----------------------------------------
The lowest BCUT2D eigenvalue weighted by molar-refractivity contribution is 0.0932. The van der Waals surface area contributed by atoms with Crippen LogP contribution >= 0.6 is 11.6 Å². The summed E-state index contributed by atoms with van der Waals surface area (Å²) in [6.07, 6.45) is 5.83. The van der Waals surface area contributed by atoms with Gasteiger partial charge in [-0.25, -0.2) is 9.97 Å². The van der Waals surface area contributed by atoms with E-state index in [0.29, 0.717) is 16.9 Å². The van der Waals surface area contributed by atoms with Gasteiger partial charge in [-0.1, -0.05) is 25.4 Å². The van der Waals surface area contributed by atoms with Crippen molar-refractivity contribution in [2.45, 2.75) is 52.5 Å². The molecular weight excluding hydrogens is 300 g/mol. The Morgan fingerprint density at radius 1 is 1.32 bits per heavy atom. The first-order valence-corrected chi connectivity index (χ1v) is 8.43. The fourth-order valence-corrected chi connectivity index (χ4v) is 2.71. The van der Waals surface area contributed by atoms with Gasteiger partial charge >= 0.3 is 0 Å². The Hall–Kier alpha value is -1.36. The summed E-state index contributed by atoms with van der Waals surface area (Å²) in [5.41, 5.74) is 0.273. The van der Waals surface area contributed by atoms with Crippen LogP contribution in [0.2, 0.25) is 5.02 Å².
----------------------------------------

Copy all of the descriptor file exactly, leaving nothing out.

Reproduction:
The lowest BCUT2D eigenvalue weighted by molar-refractivity contribution is 0.0932. The van der Waals surface area contributed by atoms with Crippen LogP contribution >= 0.6 is 11.6 Å². The summed E-state index contributed by atoms with van der Waals surface area (Å²) in [6.07, 6.45) is 5.83. The van der Waals surface area contributed by atoms with Gasteiger partial charge in [-0.25, -0.2) is 9.97 Å². The van der Waals surface area contributed by atoms with E-state index in [0.29, 0.717) is 16.9 Å². The van der Waals surface area contributed by atoms with Gasteiger partial charge in [-0.1, -0.05) is 25.4 Å². The van der Waals surface area contributed by atoms with Crippen molar-refractivity contribution in [2.45, 2.75) is 52.5 Å². The molecular weight excluding hydrogens is 300 g/mol. The Morgan fingerprint density at radius 1 is 1.32 bits per heavy atom. The first-order valence-corrected chi connectivity index (χ1v) is 8.43. The fourth-order valence-corrected chi connectivity index (χ4v) is 2.71. The van der Waals surface area contributed by atoms with Gasteiger partial charge >= 0.3 is 0 Å². The Hall–Kier alpha value is -1.36. The summed E-state index contributed by atoms with van der Waals surface area (Å²) in [5.41, 5.74) is 0.273. The van der Waals surface area contributed by atoms with Crippen LogP contribution in [0.2, 0.25) is 5.02 Å².